The second apostrophe seems to be to Nebuchadnezzar, though he is not mentioned by name. Hell from beneath is moved to meet thee at thy coming! All the murdered kings and princes of Asia, whose only crime was defending their country, arose from their beds of state in which they were interred, to salute him as he entered the wide gaping caverns of Tartarus; for he had been accustomed to receive homage more than human in his triumphs of honour. They ask him why he was come alone, or but with the few slaves murdered to keep their master’s company. They ask what he had done with all his power, of which he now had not a vestige left. They ask where was his pomp of purple, guards, chariots, and nobles. They ask why he had exchanged his perfumes for the worm, his music for howling, his riches for poverty, and his palace for a dungeon. But the grandest stroke of satire is levelled against his assumed divinity. Here, as though hell failed in eloquence, borrowing language for once of heaven, they exclaim, How art thou fallen from heaven, oh Lucifer, son of the morning! Thou, who but yesterday didst set up thyself above JEHOVAH the God of heaven; who didst burn his temple, and claim the worship of an empire to thy statue, how art thou cast down to the lowest abyss of hell! Thou who didst make the earth to tremble, and cities desolate, and the world a wilderness; thou who didst never open the house of thy prisoners. Know oh man, that the fetters of eternal darkness shall never be loosed from thy feet.—Ah, who can bear the irony of hell! And if this is but the entrance into the abyss, what must the dregs of the punishment be! Come then to this gloomy school ye proud, ye oppressors, ye avaricious, and ye infidels, who like this great monarch set up reason above the laws of the Most High. Here you shall learn that you are only men; and that injured innocence, and oppressed humanity are about to feast their eyes on your misery. Come hither also ye riotous and crowded theatres, who love no light but the nocturnal tapers. Here is a real tragedy, perfect in all its characters, and interesting in all its parts. All the scenes are sublime, and qualified to inform your judgment, instruct your conscience, and impress your heart; and happy is the man disposed to profit by the instruction.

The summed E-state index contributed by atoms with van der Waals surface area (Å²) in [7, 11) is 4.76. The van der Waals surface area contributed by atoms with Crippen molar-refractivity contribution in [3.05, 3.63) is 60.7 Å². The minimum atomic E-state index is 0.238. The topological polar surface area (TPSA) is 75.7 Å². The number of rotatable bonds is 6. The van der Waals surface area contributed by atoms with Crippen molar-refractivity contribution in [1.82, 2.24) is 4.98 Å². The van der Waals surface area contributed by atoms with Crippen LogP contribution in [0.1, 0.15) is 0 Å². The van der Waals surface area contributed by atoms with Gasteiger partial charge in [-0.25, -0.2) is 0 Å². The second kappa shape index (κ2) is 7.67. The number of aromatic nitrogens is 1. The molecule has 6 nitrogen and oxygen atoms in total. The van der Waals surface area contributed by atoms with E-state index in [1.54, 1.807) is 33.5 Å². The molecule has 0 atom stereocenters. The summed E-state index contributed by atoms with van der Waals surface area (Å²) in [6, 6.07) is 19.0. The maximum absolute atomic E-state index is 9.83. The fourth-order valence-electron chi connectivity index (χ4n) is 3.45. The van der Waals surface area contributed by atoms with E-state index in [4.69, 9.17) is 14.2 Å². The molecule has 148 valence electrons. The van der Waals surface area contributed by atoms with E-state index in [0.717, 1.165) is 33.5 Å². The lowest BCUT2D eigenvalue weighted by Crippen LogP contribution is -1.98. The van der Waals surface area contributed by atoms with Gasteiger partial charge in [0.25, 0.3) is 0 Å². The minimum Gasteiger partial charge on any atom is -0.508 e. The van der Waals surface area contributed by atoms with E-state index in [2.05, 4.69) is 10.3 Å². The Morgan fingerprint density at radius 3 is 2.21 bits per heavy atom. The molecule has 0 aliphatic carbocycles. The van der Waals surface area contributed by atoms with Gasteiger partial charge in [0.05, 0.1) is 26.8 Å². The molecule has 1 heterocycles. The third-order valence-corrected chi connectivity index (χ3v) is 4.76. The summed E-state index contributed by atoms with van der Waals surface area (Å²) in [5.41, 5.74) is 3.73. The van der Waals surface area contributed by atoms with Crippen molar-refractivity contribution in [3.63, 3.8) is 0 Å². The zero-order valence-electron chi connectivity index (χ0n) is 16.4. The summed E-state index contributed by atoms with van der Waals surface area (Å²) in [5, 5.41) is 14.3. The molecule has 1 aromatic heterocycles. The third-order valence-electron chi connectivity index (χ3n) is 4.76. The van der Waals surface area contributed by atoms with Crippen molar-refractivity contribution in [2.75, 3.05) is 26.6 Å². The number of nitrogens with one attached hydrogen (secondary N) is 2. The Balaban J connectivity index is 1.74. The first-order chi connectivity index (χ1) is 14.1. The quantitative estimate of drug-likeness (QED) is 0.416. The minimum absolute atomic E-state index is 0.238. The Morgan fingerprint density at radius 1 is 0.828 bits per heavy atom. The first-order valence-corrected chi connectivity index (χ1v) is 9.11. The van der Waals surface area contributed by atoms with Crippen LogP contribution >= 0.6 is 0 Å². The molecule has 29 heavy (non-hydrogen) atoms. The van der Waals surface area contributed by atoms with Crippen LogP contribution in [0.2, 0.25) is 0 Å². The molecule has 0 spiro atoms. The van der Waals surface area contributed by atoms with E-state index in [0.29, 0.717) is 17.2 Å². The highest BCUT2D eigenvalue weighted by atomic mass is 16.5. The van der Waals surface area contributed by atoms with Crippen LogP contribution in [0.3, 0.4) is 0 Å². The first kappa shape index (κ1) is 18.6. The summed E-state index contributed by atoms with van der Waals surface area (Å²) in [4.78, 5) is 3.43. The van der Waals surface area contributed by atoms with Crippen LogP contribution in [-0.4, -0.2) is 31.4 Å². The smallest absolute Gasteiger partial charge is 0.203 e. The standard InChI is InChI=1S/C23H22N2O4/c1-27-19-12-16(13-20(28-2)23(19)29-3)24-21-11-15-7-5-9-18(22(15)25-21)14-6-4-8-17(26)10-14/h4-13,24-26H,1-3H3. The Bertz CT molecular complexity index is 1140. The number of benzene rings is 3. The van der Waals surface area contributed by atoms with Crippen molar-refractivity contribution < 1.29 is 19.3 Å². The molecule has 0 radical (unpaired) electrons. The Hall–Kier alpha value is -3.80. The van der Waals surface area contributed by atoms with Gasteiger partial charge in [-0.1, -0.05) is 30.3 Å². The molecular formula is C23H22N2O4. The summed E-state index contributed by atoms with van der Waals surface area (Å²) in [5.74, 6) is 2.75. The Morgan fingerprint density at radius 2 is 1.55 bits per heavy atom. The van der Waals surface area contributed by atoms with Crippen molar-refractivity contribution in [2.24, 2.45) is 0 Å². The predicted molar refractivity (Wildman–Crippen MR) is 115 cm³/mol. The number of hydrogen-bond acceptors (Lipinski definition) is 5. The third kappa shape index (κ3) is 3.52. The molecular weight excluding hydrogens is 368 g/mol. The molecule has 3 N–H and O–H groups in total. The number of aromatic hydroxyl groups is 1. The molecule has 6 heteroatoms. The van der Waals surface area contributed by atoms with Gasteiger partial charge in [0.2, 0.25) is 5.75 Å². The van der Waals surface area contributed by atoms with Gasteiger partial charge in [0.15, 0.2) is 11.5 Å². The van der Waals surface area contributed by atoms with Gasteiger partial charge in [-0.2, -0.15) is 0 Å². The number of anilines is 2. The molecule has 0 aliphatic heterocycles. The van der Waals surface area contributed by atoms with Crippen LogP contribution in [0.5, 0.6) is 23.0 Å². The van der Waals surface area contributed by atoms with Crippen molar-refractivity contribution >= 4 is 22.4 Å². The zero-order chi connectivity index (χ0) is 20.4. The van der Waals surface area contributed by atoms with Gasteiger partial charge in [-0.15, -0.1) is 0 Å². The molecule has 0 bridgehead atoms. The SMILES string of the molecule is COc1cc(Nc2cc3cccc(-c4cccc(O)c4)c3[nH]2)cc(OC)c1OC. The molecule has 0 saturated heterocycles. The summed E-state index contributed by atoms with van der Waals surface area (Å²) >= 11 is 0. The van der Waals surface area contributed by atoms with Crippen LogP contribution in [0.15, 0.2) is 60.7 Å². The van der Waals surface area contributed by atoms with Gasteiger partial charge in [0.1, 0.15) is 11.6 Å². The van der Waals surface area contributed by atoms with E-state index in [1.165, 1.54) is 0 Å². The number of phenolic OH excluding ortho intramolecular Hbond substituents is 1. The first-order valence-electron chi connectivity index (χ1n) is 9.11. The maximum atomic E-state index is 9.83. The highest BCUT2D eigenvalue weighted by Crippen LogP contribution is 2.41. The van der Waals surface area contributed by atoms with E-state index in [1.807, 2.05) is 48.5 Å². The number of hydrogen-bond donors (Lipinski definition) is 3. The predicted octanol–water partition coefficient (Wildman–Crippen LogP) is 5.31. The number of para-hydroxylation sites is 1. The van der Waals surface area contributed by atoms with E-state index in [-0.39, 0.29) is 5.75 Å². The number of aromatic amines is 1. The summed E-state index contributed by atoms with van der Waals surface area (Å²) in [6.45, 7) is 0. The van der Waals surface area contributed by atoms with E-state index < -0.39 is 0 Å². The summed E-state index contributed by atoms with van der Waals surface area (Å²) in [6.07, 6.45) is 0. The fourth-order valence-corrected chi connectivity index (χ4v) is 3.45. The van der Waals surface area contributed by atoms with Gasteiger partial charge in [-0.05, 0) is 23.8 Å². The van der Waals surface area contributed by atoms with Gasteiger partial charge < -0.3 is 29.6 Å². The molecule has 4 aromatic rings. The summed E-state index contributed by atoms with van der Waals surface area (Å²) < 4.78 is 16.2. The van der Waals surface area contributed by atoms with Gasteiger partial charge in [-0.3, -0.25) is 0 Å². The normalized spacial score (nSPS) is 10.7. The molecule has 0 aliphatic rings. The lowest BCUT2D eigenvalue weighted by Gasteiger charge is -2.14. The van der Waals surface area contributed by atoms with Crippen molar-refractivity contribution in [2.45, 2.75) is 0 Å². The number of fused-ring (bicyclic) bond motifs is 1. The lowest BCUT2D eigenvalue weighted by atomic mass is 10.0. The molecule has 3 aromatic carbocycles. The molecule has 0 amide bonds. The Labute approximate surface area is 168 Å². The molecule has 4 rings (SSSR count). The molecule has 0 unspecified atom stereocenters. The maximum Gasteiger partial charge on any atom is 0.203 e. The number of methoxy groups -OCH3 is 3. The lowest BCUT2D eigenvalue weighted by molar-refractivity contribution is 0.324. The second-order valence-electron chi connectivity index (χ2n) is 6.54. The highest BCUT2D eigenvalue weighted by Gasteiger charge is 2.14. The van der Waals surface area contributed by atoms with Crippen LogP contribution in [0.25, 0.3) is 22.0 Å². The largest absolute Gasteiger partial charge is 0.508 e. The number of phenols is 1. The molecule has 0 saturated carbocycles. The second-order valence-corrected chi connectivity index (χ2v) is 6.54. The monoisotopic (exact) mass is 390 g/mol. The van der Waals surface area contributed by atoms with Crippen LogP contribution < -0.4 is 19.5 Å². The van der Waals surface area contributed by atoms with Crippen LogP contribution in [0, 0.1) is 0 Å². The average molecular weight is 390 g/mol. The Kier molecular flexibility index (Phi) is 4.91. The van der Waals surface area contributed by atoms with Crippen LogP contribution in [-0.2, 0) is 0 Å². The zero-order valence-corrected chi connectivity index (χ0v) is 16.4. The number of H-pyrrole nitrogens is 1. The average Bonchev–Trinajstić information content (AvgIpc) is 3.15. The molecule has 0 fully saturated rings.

From the eighteenth verse, the poem is literally applicable to Belshazzar. The kings of the earth were generally buried with funeral honour’s, and their armour laid at their side, as though they were ready to awake, and defend their country at a moment’s notice. But Belshazzar fell intoxicated, and was pierced disgracefully among the slain in the general carnage. See Daniel 5.

 


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Bibliography Information
Sutcliffe, Joseph. "Commentary on Isaiah 14:4". Sutcliffe's Commentary on the Old and New Testaments. https://www.studylight.org/commentaries/jsc/isaiah-14.html. 1835.

Lectionary Calendar
Friday, October 18th, 2019
the Week of Proper 23 / Ordinary 28